Healthcare staff are supposed to look after the public—but what about their health? Keeping these people mentally and physically well is vital. With that in mind, let’s take a brief look at some of the science-backed ways in which managers can improve workplace wellness.
1. Simply saying ‘thank you’ to employees
Thanking a staff member for a job well done may sound like a small gesture but it could have a big impact on their health. Research from Portland State University suggests that being thanked at work improved nurses’ sense of job satisfaction. The study also suggested that this change could help them sleep better, eat better, and have fewer headaches overall.
“This type of study helps us understand how to keep nurses in the workforce in a healthy way. Nurses strongly align their profession with their identity and often look out for patients more than themselves,” says researcher and business professor David Cadiz. The gratitude matches up with their identity, gives them satisfaction in a job well done and ultimately increases self-care.”
2. Make sure the workforce socialises
Staff members who socialise with one another may have better health. One study from the Society for Personality and Social Psychology suggests that identifying stronger with your fellow colleagues leads to a lower level of burnout and a healthier lifestyle. With that in mind, ensuring that the team members get along and do things outside of work is key. It could be time to plan some team building days or social events for the staff.
“We are less burnt out and have greater well-being when our team and our organization provide us with a sense of belonging and community — when it gives us a sense of ‘we-ness,'” says Dr. Niklas Steffens.
3. Encourage employees to cycle to work
How about introducing a ‘cycle to work’ scheme? Research from Concordia University suggests that staff members who commute by bike are less stressed in general and also have a higher level of overall performance. That’s a win-win situation for both employees and employers. What’s more, cycling is a smart way for people to get their daily exercise. Since many people lead busy lives and struggle to hit the gym, this could be key.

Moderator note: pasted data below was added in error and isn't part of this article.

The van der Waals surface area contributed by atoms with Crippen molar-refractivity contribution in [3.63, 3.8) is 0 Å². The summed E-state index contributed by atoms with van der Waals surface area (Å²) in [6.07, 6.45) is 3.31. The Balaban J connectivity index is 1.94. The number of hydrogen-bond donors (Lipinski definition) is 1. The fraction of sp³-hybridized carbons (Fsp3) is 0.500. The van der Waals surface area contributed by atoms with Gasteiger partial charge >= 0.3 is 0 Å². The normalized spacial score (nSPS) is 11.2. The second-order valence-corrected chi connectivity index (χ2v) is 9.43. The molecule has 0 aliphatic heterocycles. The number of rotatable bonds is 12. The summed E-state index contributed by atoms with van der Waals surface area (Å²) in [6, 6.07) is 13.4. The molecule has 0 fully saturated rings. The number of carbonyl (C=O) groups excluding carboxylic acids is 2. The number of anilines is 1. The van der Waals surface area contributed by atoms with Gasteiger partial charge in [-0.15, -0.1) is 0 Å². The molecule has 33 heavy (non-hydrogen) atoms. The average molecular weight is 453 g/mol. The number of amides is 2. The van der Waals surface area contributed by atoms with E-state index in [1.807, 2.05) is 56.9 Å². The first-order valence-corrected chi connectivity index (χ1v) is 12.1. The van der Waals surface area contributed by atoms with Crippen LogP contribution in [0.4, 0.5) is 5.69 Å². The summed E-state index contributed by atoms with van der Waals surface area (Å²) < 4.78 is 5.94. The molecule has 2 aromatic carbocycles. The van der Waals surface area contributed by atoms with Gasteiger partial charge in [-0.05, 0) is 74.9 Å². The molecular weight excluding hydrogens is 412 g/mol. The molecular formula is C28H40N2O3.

“Recent research has shown that early morning stress and mood are strong predictors of their effect later in the day,” says researcher and avid cyclist, Stéphane Brutus. “They can shape how subsequent events are perceived, interpreted and acted upon for the rest of the day.”
4. Help your staff members eat well
Having healthy options in (or near to) the workplace could be the secret to better health for many employees. Recent research within a large urban hospital suggests that staff who purchased the least healthy options from the cafeteria were also likely to eat poorly at home. Changing the way in which staff members eat—through a wider variety of healthy options—could make a difference to their lives at work but also when they go home.
“Workplace wellness programs have the potential to promote lifestyle changes among large populations of employees, yet to date there have been challenges to developing effective programs. We hope our findings will help to inform the development of accessible, scalable, and affordable interventions,” says Jessica L. McCurley, one of the study’s investigators.
At Shed, we want to be a part of the healthy eating solution. We are currently piloting smart vending machines in hospitals around Sheffield, UK. These refrigerated machines are stocked daily with nutritiously balanced meals and snacks. Available 24/7 (location permitting), the smart vending machines aims to better people’s lives through the food they eat.